Sir: Referring to your letter of the 6th ultimo, I am directed by the lord lieutenant to transmit to you, for the information of Mr. Secretary Bruce, copies of reports which have been received from the convict-prisons and local government board departments upon the alleged deportation of released convicts and of their families from Ireland to America, and to state that his excellency trusts that these explanations will be considered satisfactory. I am to add that Bryan Fitzgerald was ordered to be released on license by the late Sir Mazierre Brady, when acting as one of the lords justices of Ireland during the temporary absence of the lord lieutenant in July, 1870.

His excellency desires me to assure you that he would emphatically condemn and do all in his power to discountenance, any system, upon the part of the local authorities in Ireland, by which it is proposed to make the United States a place of banishment or settlement for paupers of the United Kingdom, and he has himself constantly refused to commute the sentence of convicts when they have applied for commutation on the ground that they wished to go to America.

His excellency will be prepared, upon the application of the American minister, to put a stop, as far as lies in his power, to the practice of affording emigration assistance to actual paupers; but he trusts the American minister will readily recognize the difficulty of preventing convicts released on license from leaving the country, especially if they have earned a sufficient gratuity by their labor and conduct to enable them to do so, and are actuated to emigrate by the praiseworthy motive of avoiding their former haunts and associates and beginning an honest career in a new country.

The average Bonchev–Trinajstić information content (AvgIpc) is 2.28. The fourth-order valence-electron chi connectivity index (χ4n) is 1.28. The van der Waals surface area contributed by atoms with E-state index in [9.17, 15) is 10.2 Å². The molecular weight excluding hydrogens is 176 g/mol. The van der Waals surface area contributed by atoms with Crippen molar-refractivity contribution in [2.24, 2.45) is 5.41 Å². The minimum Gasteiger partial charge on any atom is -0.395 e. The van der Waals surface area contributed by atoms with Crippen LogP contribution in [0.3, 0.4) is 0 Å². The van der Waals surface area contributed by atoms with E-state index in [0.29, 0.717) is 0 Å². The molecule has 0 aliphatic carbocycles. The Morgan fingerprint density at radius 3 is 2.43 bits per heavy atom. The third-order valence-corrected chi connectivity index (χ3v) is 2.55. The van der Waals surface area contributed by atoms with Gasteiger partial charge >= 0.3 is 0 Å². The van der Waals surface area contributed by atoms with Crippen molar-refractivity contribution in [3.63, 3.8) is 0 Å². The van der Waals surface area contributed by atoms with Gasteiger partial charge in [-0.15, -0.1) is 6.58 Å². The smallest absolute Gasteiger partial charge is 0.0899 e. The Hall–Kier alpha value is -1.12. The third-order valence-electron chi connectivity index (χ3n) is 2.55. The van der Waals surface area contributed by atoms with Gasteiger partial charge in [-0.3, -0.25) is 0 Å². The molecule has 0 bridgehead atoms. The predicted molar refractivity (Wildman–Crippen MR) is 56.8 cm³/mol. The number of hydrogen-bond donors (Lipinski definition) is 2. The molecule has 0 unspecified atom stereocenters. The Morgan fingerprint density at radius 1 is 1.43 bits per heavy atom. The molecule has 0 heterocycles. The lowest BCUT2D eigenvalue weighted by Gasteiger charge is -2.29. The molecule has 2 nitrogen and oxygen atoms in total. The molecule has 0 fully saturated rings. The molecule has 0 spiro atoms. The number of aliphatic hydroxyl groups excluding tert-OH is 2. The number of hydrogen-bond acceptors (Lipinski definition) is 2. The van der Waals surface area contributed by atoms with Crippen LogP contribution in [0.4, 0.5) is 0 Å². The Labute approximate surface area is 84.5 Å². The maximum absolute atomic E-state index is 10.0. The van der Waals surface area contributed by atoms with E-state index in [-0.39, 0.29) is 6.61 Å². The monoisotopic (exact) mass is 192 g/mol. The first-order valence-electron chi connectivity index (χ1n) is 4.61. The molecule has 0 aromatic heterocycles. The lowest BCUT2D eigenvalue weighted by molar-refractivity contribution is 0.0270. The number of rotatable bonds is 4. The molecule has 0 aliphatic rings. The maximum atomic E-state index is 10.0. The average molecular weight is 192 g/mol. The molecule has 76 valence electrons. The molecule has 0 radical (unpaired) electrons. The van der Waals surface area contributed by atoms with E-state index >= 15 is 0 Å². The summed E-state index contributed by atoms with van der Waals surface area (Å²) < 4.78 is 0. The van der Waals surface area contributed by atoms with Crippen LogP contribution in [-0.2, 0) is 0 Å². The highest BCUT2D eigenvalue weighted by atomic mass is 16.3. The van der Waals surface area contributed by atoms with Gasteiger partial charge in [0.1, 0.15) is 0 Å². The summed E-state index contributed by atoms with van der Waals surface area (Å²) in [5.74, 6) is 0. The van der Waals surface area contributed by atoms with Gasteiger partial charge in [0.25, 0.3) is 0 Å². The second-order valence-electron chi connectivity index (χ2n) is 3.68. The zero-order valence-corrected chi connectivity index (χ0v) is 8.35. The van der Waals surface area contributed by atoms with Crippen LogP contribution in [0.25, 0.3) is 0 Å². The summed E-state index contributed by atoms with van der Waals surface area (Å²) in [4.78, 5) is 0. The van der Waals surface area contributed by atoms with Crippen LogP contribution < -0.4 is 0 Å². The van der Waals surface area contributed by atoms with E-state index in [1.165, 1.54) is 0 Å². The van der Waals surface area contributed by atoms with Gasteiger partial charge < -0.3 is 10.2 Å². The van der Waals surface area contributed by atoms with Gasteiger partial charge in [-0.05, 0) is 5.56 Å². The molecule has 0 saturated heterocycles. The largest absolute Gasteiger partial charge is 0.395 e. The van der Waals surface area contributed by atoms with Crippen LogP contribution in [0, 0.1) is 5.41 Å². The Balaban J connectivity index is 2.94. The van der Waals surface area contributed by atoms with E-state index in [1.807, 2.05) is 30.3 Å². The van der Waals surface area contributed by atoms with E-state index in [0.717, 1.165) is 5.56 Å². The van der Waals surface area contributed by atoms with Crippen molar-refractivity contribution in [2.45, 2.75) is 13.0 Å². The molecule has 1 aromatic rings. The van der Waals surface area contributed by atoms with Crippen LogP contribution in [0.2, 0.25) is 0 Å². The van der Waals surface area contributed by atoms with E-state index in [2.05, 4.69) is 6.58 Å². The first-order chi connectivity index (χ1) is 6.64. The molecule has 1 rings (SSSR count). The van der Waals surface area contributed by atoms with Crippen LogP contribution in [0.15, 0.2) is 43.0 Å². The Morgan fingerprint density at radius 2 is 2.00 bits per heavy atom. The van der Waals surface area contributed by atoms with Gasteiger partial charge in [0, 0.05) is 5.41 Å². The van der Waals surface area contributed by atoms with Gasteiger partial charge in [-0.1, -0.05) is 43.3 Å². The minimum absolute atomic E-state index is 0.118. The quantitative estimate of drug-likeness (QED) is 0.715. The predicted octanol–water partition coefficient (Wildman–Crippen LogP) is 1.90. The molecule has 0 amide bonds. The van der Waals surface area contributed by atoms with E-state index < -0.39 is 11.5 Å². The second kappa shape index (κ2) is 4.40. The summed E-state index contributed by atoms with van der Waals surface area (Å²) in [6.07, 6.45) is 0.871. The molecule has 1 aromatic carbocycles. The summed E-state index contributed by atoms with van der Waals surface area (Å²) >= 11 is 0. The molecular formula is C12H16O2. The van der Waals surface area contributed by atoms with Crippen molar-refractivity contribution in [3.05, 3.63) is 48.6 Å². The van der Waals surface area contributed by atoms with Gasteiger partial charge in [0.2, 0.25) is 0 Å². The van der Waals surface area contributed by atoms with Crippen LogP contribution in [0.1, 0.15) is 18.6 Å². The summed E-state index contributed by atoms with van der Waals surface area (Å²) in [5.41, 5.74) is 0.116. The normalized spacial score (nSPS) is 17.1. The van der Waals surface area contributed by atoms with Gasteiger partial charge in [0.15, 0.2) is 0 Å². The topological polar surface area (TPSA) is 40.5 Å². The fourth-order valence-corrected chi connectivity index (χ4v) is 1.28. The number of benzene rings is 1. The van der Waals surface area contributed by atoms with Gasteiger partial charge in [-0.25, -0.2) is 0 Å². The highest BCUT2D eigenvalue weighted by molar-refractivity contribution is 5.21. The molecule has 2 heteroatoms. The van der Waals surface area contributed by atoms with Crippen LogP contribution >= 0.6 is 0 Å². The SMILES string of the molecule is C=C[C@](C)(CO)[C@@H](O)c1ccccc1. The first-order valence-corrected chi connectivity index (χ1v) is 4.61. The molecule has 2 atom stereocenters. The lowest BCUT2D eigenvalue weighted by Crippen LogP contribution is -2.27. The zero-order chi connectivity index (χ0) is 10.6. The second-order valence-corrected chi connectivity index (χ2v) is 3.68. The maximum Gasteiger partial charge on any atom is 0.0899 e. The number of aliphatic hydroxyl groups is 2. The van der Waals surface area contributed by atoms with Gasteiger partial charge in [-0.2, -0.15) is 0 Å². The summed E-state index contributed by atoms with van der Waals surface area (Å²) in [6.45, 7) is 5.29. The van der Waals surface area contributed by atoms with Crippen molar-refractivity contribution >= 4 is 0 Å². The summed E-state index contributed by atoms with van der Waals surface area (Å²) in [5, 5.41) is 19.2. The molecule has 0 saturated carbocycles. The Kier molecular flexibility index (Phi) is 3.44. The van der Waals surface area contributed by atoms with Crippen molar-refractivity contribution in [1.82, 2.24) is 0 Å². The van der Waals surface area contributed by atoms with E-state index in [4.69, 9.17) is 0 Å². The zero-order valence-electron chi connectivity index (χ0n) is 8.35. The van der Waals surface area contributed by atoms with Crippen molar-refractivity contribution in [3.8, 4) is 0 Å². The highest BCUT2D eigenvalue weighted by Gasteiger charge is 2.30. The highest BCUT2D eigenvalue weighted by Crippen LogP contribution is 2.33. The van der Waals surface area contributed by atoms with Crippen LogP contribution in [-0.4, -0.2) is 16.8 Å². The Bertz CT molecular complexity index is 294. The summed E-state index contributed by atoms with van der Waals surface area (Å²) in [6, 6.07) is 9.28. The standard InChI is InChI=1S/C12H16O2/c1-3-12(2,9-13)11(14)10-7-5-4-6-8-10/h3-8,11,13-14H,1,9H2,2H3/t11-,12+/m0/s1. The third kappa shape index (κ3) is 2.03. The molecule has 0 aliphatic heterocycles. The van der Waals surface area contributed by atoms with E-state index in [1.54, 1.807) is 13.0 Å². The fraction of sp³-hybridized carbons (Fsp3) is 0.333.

I am, &c.,

[Inclosure 2 in 4 in No. 472.]

Mr. Barlow to Mr. Burke.

Sir: With reference to your memorandum of the 10th instant, on the letter of the Right Hon. Mr. Secretary Bruce, I beg to report as follows, with reference to extract from a dispatch from his excellency the United States minister forwarded therewith:

Bryan Fitzgerald was convicted in the county Kerry, in October, 1857, of burglary and larceny; he had been previously convicted, and was sentenced to fifteen years’ penal servitude. A portion of this sentence was served at Spike Island prison, and in October, 1867, he was removed to Mountjoy male prison. On the 4th December, 1869, he was removed to Dundrum criminal lunatic asylum; from the asylum he was sent back to Mountjoy prison in February, 1870, and in July, 1870, he was released on license, the late Mr. P. J. Murray having certified that his conduct had been good for over two years, and the prisoner having served nearly three years over the usual period for a prisoner of his sentence.

If the information to which his excellency the American minister refers came from Bryan Fitzgerald, it should be received with the utmost caution, as his conduct since his release has proved him to be a designing and dangerous character.